BackgroundDeaths among children are rare, but the effect on family members is profound. Compared with adult deaths, information about grief, recovery, and quality of care is sparse.ObjectivesTo describe aspects of bereavement for parents who had experienced the death of a child and to compare these aspects by parent sex, type of death, and overall experience.DesignIn-person interviews with families, primarily parents, a mean of 21.8 months after the child's death.SettingAcademic, tertiary care, faith-based children's hospital.ParticipantsFifty-nine child deaths and 79 parents or guardians.Main Outcome MeasuresIn-person interviews, including standard instruments for bereavement and quality of care: the Texas Revised Inventory of Grief and the Comprehensive Assessment of Satisfaction With Care–Short Form.ResultsFathers and mothers had similar levels of grief. Mothers who experienced the sudden death of their child had somewhat more intense grief reactions than those whose child died of a chronic condition. Grief scores did not vary according to satisfaction with treatment. Comprehensive Assessment of Satisfaction With Care–Short Form scores were high for parents and similar between mothers and fathers and between sudden and unexpected deaths.ConclusionsAlthough there were some differences in grief responses among parents, satisfaction-with-care scores were high. Further studies should examine the role of satisfaction with care in parental grief response and incorporate the reporting of experiences rather than simple ratings to measure satisfaction with care.Nearly 53 000 children die each year in the United Statesleaving parents to cope with the death of their child. Approximately 19% of the adult population has experienced the death of a child.The literature suggests that parental reaction to child death is complex and poorly understood.Studiesshow that parents have more intense grief concerning the death of their child than the death of their partner or than adult children concerning the death of their parent. Several studies regarding parental grief at the death of a child have shown that mothers have a more intense and longer grief reaction than fathersand that parents of children who have a sudden, unexpected death have a stronger grief reaction than parents of children whose death is expected.However, these studies focused on parents with children in specific age groups such as neonatal deathor adolescents,and some research included parents with adult children.To date, parental assessment of quality of care has shown that the primary concerns are pain management and communication issues for hospital care in generaland for end-of-life care in particular.In addition, there is little quantitative research regarding parental experiences with treatment and assessment of satisfaction with their child's medical careand whether this has a relationship to the level of grief for their child.To assess parental grief and satisfaction with their child's care, we used a qualitative phase to design an appropriate pro tocol and to choose among published validated instruments for the quantitative phase. There are no existing instruments to assess the quality and satisfaction with pediatric palliative care; therefore, we sought parents' opinions about existing surveys and instruments on general quality of life, end-of-life care, grief, and spirituality. Based on this first phase, we selected the Comprehensive Assessment of Satisfaction With Care–Short Form(CASC) questionnaire and the Texas Revised Inventory of Grief(TRIG) as appropriate surveys to use.We investigated the potential for differences in grief and assessment of quality of care by parent sex and by circumstances of death, sudden vs anticipated.METHODSSETTING AND PARTICIPANTSWe conducted interviews of parents of children who died in our 162-bed faith-based teaching hospital from January 1, 1998, through December 31, 2000. The supervising university's institutional review board approved all study procedures. Not all families could be contacted, and among those we contacted, some families refused the interview or were not scheduled for an interview during the time frame of the data collection. From 1998 through 2000, 373 patients died. Among these families, 169 (45.3%) did not have current contact information, and repeated tracing efforts failed to locate a current address or telephone number. A small number of the child cases had been investigated in the legal system and were excluded, and some parents were willing to be interviewed but failed to keep an appointment (n = 25) or could not be scheduled during the funded research time frame. Of 193 families contacted about the interview, 59 (30.6%) were interviewed and 64 (33.2%) refused. Seventy-nine parents or legal guardians were interviewed. Based on advice from bereaved parents in the qualitative phase,we conducted interviews at a location chosen by the subjects: at their home (37 subjects [46.8%]), at our hospital office (25 subjects [31.6%]), at another neutral location (2 subjects [2.5%]), or by telephone (15 subjects [19.0%]). For analyses using a single parent, we combined mothers and other female guardians (2 aunts, 2 grandmothers, and 1 stepmother). Similarly, we included a case with a grandfather in the category of male guardian for sex comparisons. For analyses comparing sexes, we included 19 cases with paired responses from male and female parents or guardians. We excluded 1 pair of respondents who were a female guardian and a young mother.MAIN OUTCOME MEASURESThere were 3 components to the interview. First, we asked demographic questions about the child and the parent respondent. Second, we administered 2 existing questionnaires (detailed in the next 2 subsections). Third, we asked a series of questions designed to elicit more in-depth experiences about the quality of the child's palliative care. Three of these questions were used to provide an overall indicator of experience with care (described herein). We also reviewed the medical records of children and coded the primary diagnosis that contributed to their death.TEXAS REVISED INVENTORY OF GRIEFThe TRIG contains 21 items in 2 scales.The Past Behavior scale contains 8 questions and the Present Feelings scale contains 13 questions (α = .82 for both scales in this sample). Each item is posed as a statement with 5 response categories, ranked from 1 ("completely true") to 5 ("completely false"). The items are summed for a total score for each scale, for which a higher score means less grief and a lower score means more grief. In addition, scores provide a grief classification scheme, with each scale ranked as low grief(below the 50th percentile) or high grief(above the 50th percentile).Respondents who had high grief on both scales were classified as having prolonged grief, and those with low grief on both scales were classified as having low grief(termed as "absence of grief Pin the original TRIG). Low grief on the Past Behavior scale and high grief on the Present Feelings scale placed the respondent in the delayed griefgroup. Having high grief on the Past Behavior scale and low grief on the Present Feelings scale placed the respondent in the acute griefgroup. We excluded the participant's score if 3 or more items were missing for the Past Behavior scale and if 7 or more items were missing for the Present Feelings scale. For participants who were not excluded, we input the mean of other items of the scale to replace the missing items.COMPREHENSIVE ASSESSMENT FOR SATISFACTION WITH CARE–SHORT FORMThe CASCcontains 35 items and 10 scales. Four scales describe physicians, including Technical Skills (4 questions, α = .90 in this sample), Interpersonal Skills (4 questions), Information (3 questions, α = .61), and Availability (3 questions). Three of the scales are about nurses. These include Technical Skills (3 questions, α = .82), Information (3 questions, α = .90), and Availability (6 questions). The last 3 scales assess satisfaction as a Care Organization (5 questions, α = .71), Access and Comfort (3 questions, α = .54), and General Satisfaction (1 question). Each item has 5 rating response options, with 1 being "poor" and 5 being "excellent," so that a higher score means better care. To score each scale, we took the sum of the values for each question within that scale and divided by the number of questions in that scale. We excluded subjects if 2 or more items were not answered for those scales with 3 or 4 items and if 3 or more items were not answered for those scales with 5 or 6 items. The mean values were recalibrated as the mean of answered items in these cases.STATISTICAL ANALYSISDescriptive statistics of individual questions and scales included means and standard deviations or proportions. We computed 95% confidence intervals for proportions.We also compared scaled scores for groups defined by parent sex and the circumstances of the child's death. Our clinician colleagues classified child deaths as sudden or anticipated. Suddendeaths were those from trauma and deaths within 24 hours of birth or case presentation (eg, newborns). Deaths among children with a history of life-limiting illness were classified as anticipated.In post hoc analysis, we also examined differences between mothers grouped by their overall care experience (best possible vs less favorable). As described in more detail in the "Comment" section, the similarity of scores for the expected groups (parent sex and circumstances of death) suggested that the questionnaires might not discriminate between experiences, in part because of skewed (positive) responses on the CASC questionnaire. To determine factors affecting the quality of the parents' experience in cases in which the CASC suggested highly positive responses, we classified the experience as best possibleor less favorablebased on responses to the following 3 questions from the in-depth experiences questionnaire: (1) Would you recommend this hospital to relatives or friends [an overall marketing satisfaction question]? (2) Do you have confidence in the physician? and (3) Were you able to identify one physician in charge of your child's care? Respondents who answered yes to question 1, who rated their confidence as 1 or 2 (having a great deal or moderate amount of confidence) in response to question 2, and who answered no to question 3 were classified as having a best possibleexperience. We classified any other response to these questions as a less favorableexperience.For each analysis, we calculated scores, including all parent and guardian respondents, and then restricted these analyses to mothers or female guardians for each child in cases in which 2 parents answered questions. For sex comparisons, we analyzed the 19 matched sets in which male and female parents or guardians were interviewed for the same child. Except for 95% confidence intervals, analyses (descriptive statistics, ttests for mean comparisons, and χ2for comparison of proportions) were conducted using SPSS.RESULTSSeventy-nine parents or guardians completed the postdeath interview for the 59 children in the study. Interviews were conducted 7 to 39 months (mean, 21.8 ± 7.5 months) after the child's death. For 20 children, we had responses from 2 family members. However, one of these sets included 2 women (a young mother and a female guardian), who were not included in the matched analysis. In 50 cases (84.7%), the child's death was anticipated. Nearly half of the children were male, and two thirds were white. Twenty-seven percent of the children were aged 13 years and older and 40.7% were younger than 6 months at the time they died. Table 1gives descriptive results of these children in more detail.Table 1. Characteristics of 59 Children Who Died and Their FamiliesCharacteristicValue*ChildAge<6 mo40.7 (28.3-52.6)6 mo to 1 y3.4 (0.6-10.3)1 to 6 y20.3 (11.3-31.2)7 to 12 y8.5 (3.1-17.3)13 to 17 y23.7 (14.0-35.0)≥18 y3.4 (0.6-10.3)SexMale47.5 (34.5-59.1)Female52.5 (39.1-63.9)Race/ethnicityWhite67.8 (54.2-77.6)African American30.5 (19.5-42.3)Other1.7 (0.1-7.6)Primary diagnosisCongenital16.9 (8.8-27.4)Trauma death16.9 (8.8-27.4)Cardiac15.3 (7.6-25.5)Hematology or oncology13.6 (6.5-23.6)Neonatal13.6 (6.5-23.6)Neurological11.9 (5.3-21.5)Infection5.1 (1.3-12.8)Respiratory3.4 (0.6-10.3)Gastointestinal1.7 (0.1-7.6)Renal1.7 (0.1-7.6)Type of deathSudden (n = 9)15.2 (7.6-25.5)Anticipated (n = 50)84.8 (72.5-91.2)Home care received (n = 39)†Yes20.5 (9.9-34.1)No79.5 (63.1-88.3)Hospice care received (n = 38)†Yes18.4 (8.3-31.9)No81.6 (65.1-89.9)Parent, No. (%)All parents79 (100.0)Mothers54 (68.4)Other female guardians5 (6.3)Fathers19 (24.1)Other male guardians1 (1.3)2 Respondents per child20 (25.0)Male and female respondent per child19 (24.0)*Data are given as percentage (95% confidence interval for proportion) unless otherwise indicated.†These questions were skipped for children who had been hospitalized for all or most of their illness and for those with trauma deaths.The mean TRIG scores for all of the parents or guardians were in the middle of the TRIG score ranges, with a score of 22.9 for the Past Behavior scale and 33.9 for the Present Feelings scale, indicating intermediate grief levels. Scores for mothers and fathers separately were also in the middle of the TRIG score ranges for both scales. Mothers tended to have slightly lower levels of grief (higher scores) on both scales. Fathers were more likely to be in the prolonged grief group, and mothers were more likely to be in the low grief group. However, none of these differences were statistically significantly different. In addition, TRIG grief categories were not related to the time between the child's death and the interview. The time since death was similar for low vs high grief classifications for the Past Behavior scale (21.5 vs 22.0 months) and the Present Feelings scale (21.8 vs 21.7 months).All parents demonstrated high levels of satisfaction with care, as shown by the scale scores of the CASC, and there were few differences between fathers and mothers. In instances in which some small differences occurred, mothers reported a higher level of satisfaction than fathers. Table 2gives a complete report of these results.Table 2. Results of the TRIG and CASC Among Parents* of Children Who DiedInstrumentAll Parents (N = 79)Parent* SexDeath Type (Mothers Only)Death Experience (Mothers Only)Mothers (n = 19)Fathers (n = 19)Sudden Death (n = 9)Anticipated Death (n = 48)Best Possible Experience (n = 42)Less Favorable Experience (n = 16)TRIG scale, mean (SD)Past Behavior (range, 8.0-40.0)22.9 (8.4)22.0 (11.3)17.4 (12.2)18.6 (6.6)23.1 (8.4)22.7 (8.4)22.6 (8.5)Present Feelings (range, 14.0-55.0)33.9 (9.5)30.8 (13.3)31.2 (14.0)28.8 (6.4)†35.5 (8.2)33.8 (8.7)35.1 (8.5)Category, % (95% CI)Prolonged grief37.2 (26.8-47.6)36.8 (17.2-56.5)42.1 (21.1-61.4)66.7 (30.9-84.7)29.2 (17.4-42.1)38.1 (24.0-52.0)25.0 (8.3-46.3)Acute grief14.1 (7.6-22.7)10.5 (1.8-28.1)10.5 (1.8-28.1)018.8 (9.4-30.8)14.3 (5.9-26.4)18.8 (5.0-39.6)Delayed grief15.4 (8.6-24.2)5.3 (0.2-20.9)10.5 (1.8-28.1)22.2 (3.9-49.3)14.6 (6.5-25.9)16.7 (7.5-29.2)18.8 (5.0-39.6)Low grief33.3 (23.3-43.6)47.4 (25.2-66.0)36.8 (17.2-56.5)11.1 (0.6-37.1)37.5 (24.3-50.6)31.0 (18.1-44.8)37.5 (16.3-58.5)CASC scale, mean (SD)PhysicianTechnical Skills (n = 74) (score range, 2.0-5.0)4.4 (0.8)4.6 (0.6)4.3 (0.9)4.2 (0.8)4.5 (0.8)4.6 (0.6)†3.9 (1.0)Interpersonal Skills (n = 75) (score range, 1.5-5.0)4.5 (0.8)4.8 (0.3)†4.6 (0.5)4.2 (0.9)4.5 (0.9)4.7 (0.7)†3.9 (1.1)Information (n = 74) (score range, 1.0-5.0)4.2 (1.0)4.5 (0.6)3.9 (0.9)3.9 (0.9)4.2 (1.1)4.5 (0.7)†3.4 (1.3)Availability (n = 67) (score range, 2.0-5.0)4.4 (0.8)4.4 (0.6)4.4 (0.7)4.6 (0.8)4.3 (0.8)4.4 (0.8)4.0 (0.8)NurseTechnical Skills (n = 74) (score range, 2.3-5.0)4.7 (0.5)4.7 (0.5)4.7 (0.4)4.6 (0.6)4.6 (0.7)4.7 (0.5)4.4 (0.8)Information (n = 65) (score range, 1.3-5.0)4.5 (0.7)4.8 (0.4)4.5 (0.5)4.5 (0.9)4.5 (0.8)4.6 (0.6)4.1 (1.1)Availability (n = 73) (score range, 2.2-5.0)4.6 (0.6)4.6 (0.6)4.6 (0.5)4.5 (0.8)4.6 (0.6)4.7 (0.5)4.4 (0.7)Care Organization (n = 69) (score range, 2.3-5.0)4.2 (0.8)4.3 (0.6)3.9 (0.8)4.2 (0.9)4.2 (0.7)4.4 (0.7)†3.8 (0.8)Access and Comfort (n = 70) (score range, 2.0-5.0)4.1 (0.7)4.2 (0.8)3.7 (0.7)4.4 (0.7)4.2 (0.7)4.2 (0.8)3.9 (0.6)General Satisfaction (n = 74) (score range, 1.0-5.0)4.6 (0.7)4.8 (0.4)4.5 (1.0)4.5 (0.6)4.6 (0.6)4.7 (0.5)4.4 (0.8)Abbreviations: CASC, Comprehensive Assessment for Satisfaction With Care–Short Form; CI, confidence interval for proportion; TRIG, Texas Revised Inventory of Grief.*Biological parent or custodial guardian.†P<.05 comparing groups by parent sex, death type, and death experience.In comparing responses of mothers whose child had a sudden death vs those whose child had an anticipated death, the sudden death of a child led to a stronger grief reaction for mothers in the Past Behavior and Present Feelings scales (18.6 vs 23.1 and 28.8 vs 35.5, respectively). In addition, 66.7% of mothers experiencing the sudden death of their child were in the prolonged grief group, compared with only 29.2% of mothers who anticipated the death of their child. Both groups of mothers gave high satisfaction-with-care scores for the items in the CASC, and the scores were similar between the 2 groups. From the analysis of groups based on best possible and less favorable experiences, the grief reactions were similar. Mothers who had a best possible experience also reported higher levels of satisfaction with care than mothers with a less favorable experience on all of the CASC scales. These higher levels of satisfaction were statistically significantly higher for 3 of 4 scales on physicians and the Care Organization scale. Table 2summarizes these results.COMMENTMost parents in this study scored in the middle range of grief scores and in the high range of satisfaction-with-care scores. There were some small differences in grief scores by parental sex, circumstances of death (sudden vs anticipated), and type of experience (best possible vs less favorable); however, few of the score differences were statistically significant. In this study, mothers had a higher level of past grief and fathers had a higher level of present grief. Our research does not support the results of previous studiesthat have found that mothers have a more intense grief reaction than fathers. Mothers experiencing the sudden, unexpected death of a child have a more prolonged grief response than parents who anticipated the death of their child. These parents do not have a chance to psychologically prepare for their child's death,and that may explain the differences we observed. We are unaware of any research regarding parents' evaluation of their child's care as it relates to their grief responses, and there were no differences among respondents' assessments in our analyses. The intensity of grief over the loss of a child may supersede the circumstances of the death and perception of the quality of and satisfaction with medical treatment. The satisfaction-with-care scores were similar between mothers and fathers, and between mothers who experienced sudden and anticipated deaths. Despite the high level of satisfaction and overall similarities, mothers with a best possible experience had higher satisfaction scores than those who had a less favorable experience.Research on quality-of-care issues has identified several areas as increasingly important to parents concerning the death of their child. These include pain management,adequate communication,and bereavement follow-up after death.Consumer health care satisfaction questionnaires have had problems with positive skewed responses, or ceiling effects,and in the development of new questionnaires, this is a central issue.When most responses are skewed toward positive reports, it is difficult to examine potential differences by group experiences. In particular, parent assessment of health care for their children is complex,comprising child and parent experiences. Cognitive evaluation of the problems in satisfaction questions has focused on the importance of asking people to report experiences, rather than asking global rating questions.Constructing scales for measuring satisfaction with care in the difficult situation of a child's death may require more theoretical, cognitive, and psychometric work before determining the important issues that affect the quality of palliative care for children.This study has limitations. One limitation is that the results may not be fully generalizable to other pediatric hospitals. Results from a tertiary care center may be somewhat different than in other hospitals. However, these teaching hospitals are the primary institutions that give children the specialty care needed for serious injuries or life-limiting conditions. Our hospital was developing an end-of-life care program,which may have led to better response to pain management and other aspects of care by health care teams than in other hospitals that do not have this type of program. This may, in part, explain the overall high level of satisfaction and the positive ratings of provider care from the CASC. However, one third of the families we contacted refused the interview, and these parents may have had more negative care experiences. Finally, this study included interviews about a small number of children who died during the 3 years of the project. In addition to affecting the power of our study to detect statistical differences between our comparison groups, the results are probably not representative of all parents and guardians of children who die. Without data on these parents, it is difficult to suggest the potential nature of this biased sample. We also restricted group comparisons based on the type of death and overall experience to mothers and female guardians to avoid dependence of our observations, which excluded 20 (male) observations. However, there were no significant differences between men and women matched on child deaths. The difficulty of this research lies in garnering participation of people who are grieving over the death of their child. Also, it is difficult to get the participation of single-parent families or teenage mothers, who may be harder to locate after the death of a child. In the qualitative phase of this study, parents had advised that a minimum of 6 months was needed before contacting parents for interviews.This time frame was longer in our study, and it is possible that a much longer follow-up (and more funding) is needed to include higher levels of response. Although our level of participation of families is similar to that of other studieson this subject, more effort is required to include larger and more representative parents in future research.Quality of care is an underresearched aspect of end-of-life care for children and families. Prior work has been more substantial for adult deaths, including finding conceptual domains for quality of dying based on evaluations of others.Future directions for research should include finding and evaluating end-of-life care domains for children and considering the lessons learned from the broader field of measuring consumer satisfaction with health care. In addition, more research should be done to evaluate if experiences of death, including quality of and satisfaction with care, affect grief reactions in a larger group of parents of deceased children. Enhancing the quality of end-of-life care has become a priority not only for patients and their families but also for health care professionals. This study may help evaluate the work of the health care team, thereby providing a way to improve pediatric end-of-life care.What This Study AddsAlthough parents experience substantial grief in the death of a child, it does not differ strongly by parental sex. There are some differences in grief reactions for sudden deaths vs those from chronic conditions. Parental satisfaction with the care of their children is generally high, but questionnaire responses may be skewed, suggesting the need to revise satisfaction instruments used in pediatric palliative care. 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Andresen, PhD, Department of Community Health, School of Public Health, Saint Louis University, Salus Center, 3545 Lafayette Ave, Suite 300, St Louis, MO 63104 (e-mail: email@example.com).Accepted for publication July 2, 2003.This work was funded, in part, by grant 035489 from The Robert Wood Johnson Foundation's Promoting Excellence in End-of-Life Care, Missoula; by administrative support of the SSM Cardinal Glennon Children's Hospital; and by grant U48CCU710806 from the Centers for Disease Control and Prevention (CDC) Prevention Research Center at Saint Louis University.We thank the many health care providers who gave their valuable time and experiences to this work. Our special thanks to our FOOTPRINTS team members: Judy Carron, RN; Patricia Codden, RN, PNP; May Ann Collins, MHA; Drew Gerald; Lisa Griebel; Upasana Nanda, MPH; Dennis O'Connor, MD; Kim Pacatte, RN; and Jenna Putzel.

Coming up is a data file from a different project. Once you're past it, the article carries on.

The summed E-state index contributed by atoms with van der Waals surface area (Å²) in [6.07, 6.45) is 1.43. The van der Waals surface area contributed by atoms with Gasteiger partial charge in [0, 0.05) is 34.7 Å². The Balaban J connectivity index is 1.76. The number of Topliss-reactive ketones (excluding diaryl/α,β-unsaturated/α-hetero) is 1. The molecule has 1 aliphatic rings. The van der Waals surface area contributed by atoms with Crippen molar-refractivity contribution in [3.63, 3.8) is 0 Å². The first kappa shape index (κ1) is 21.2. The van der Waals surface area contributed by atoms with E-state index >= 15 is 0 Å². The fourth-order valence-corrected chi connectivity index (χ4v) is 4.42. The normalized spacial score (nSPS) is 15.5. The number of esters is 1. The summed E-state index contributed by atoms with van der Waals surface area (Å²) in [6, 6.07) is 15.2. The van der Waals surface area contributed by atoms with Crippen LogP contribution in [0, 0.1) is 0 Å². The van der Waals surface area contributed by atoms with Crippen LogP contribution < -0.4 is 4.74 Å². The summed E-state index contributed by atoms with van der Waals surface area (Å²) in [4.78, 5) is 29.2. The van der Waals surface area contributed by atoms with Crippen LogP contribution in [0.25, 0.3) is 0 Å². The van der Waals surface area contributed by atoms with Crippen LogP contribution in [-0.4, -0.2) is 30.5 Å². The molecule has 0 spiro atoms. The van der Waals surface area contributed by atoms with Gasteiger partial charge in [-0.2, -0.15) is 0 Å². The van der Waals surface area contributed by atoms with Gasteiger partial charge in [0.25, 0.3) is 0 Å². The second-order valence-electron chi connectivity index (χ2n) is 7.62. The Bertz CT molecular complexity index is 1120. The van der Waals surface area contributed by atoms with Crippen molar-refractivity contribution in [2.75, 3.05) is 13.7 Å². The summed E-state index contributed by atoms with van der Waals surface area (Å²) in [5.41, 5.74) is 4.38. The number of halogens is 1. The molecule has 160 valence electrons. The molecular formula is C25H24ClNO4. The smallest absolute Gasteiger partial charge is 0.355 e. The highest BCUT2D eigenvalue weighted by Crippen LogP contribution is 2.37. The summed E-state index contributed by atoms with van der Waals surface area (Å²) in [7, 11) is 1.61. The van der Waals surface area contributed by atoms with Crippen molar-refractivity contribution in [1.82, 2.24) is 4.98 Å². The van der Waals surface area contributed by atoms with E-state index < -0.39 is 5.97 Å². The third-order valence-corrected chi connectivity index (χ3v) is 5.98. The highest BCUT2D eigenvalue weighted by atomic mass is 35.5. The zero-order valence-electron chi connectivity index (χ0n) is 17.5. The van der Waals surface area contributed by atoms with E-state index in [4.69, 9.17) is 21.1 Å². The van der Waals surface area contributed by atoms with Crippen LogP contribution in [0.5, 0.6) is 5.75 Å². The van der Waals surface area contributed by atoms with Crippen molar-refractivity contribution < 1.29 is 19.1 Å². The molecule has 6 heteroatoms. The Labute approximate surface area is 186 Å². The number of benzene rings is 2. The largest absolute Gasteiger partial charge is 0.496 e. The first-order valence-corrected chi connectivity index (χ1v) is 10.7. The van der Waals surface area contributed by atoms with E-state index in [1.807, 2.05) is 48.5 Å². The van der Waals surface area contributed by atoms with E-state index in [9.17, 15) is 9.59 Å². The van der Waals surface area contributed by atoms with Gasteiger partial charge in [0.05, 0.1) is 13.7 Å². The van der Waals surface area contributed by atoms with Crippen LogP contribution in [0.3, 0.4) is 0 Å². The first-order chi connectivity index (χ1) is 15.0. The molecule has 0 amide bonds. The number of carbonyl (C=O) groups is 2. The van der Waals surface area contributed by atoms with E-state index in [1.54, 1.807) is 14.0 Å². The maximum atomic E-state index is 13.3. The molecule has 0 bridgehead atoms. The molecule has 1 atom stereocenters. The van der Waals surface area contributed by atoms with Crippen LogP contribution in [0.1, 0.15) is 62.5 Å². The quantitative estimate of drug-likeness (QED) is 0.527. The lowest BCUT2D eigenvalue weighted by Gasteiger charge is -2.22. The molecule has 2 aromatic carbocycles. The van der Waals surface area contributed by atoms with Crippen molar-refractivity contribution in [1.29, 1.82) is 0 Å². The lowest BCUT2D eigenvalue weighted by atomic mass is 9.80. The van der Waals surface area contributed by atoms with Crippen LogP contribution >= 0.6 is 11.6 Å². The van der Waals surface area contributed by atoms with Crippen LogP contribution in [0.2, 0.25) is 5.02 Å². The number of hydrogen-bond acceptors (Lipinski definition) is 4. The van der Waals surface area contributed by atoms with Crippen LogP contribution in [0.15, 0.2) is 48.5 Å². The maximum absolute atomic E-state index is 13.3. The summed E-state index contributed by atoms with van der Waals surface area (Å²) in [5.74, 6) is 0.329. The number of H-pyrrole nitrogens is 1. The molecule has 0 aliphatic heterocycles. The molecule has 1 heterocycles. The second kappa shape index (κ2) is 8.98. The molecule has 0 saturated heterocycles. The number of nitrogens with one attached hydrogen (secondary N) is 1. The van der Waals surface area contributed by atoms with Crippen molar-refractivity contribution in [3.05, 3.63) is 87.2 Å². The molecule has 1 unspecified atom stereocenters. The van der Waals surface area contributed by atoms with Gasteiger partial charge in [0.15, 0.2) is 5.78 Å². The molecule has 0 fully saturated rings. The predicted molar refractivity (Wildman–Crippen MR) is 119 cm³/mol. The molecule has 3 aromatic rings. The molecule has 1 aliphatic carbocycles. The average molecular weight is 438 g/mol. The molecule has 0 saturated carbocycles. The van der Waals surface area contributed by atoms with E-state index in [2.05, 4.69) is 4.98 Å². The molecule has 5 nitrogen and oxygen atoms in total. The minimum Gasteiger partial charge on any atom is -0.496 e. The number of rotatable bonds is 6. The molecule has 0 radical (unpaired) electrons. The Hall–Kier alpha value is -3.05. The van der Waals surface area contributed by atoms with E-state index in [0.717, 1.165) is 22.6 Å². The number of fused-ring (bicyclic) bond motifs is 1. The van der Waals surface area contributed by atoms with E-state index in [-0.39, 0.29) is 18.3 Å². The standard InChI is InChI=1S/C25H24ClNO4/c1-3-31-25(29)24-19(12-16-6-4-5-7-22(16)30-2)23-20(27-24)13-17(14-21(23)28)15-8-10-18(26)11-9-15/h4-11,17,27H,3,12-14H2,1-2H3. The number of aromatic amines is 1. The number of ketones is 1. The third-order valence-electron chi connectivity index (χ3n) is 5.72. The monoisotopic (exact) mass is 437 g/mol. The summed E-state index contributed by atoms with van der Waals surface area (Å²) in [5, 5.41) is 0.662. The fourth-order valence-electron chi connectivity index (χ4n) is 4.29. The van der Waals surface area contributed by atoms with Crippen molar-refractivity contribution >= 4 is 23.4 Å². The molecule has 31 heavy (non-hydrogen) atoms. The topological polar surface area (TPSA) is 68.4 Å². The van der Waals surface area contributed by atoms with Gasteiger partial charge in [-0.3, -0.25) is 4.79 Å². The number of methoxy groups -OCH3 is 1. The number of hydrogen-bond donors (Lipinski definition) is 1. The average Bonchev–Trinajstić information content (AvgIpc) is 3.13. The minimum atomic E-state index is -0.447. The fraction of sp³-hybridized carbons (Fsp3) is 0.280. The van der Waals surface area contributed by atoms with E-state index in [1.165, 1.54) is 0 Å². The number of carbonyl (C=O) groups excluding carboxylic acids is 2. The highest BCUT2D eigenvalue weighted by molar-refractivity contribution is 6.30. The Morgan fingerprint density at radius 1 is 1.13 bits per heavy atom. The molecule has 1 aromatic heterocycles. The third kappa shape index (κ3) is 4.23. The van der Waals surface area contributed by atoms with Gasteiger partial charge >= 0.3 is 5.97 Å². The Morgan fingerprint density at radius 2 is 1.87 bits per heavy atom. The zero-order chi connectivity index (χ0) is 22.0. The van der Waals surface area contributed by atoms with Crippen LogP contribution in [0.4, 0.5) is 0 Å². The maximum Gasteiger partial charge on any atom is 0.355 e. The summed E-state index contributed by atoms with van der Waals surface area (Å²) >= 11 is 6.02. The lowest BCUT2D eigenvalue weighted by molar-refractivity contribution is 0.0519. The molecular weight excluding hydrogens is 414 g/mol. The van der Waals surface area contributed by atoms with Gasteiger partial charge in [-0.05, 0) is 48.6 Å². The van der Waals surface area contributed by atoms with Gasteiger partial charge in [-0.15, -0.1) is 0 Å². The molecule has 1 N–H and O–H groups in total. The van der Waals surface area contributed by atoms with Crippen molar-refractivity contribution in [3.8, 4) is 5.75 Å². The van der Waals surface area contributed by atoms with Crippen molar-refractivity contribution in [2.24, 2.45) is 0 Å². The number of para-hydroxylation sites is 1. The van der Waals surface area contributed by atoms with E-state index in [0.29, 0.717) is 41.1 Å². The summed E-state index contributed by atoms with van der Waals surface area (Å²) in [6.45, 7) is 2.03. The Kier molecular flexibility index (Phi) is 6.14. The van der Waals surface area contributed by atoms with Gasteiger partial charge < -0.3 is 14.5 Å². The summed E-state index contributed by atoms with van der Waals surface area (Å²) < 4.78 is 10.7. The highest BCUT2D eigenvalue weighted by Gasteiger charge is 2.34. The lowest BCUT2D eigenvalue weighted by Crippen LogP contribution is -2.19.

JAMA Pediatrics – American Medical Association
Published: Jun 1, 2004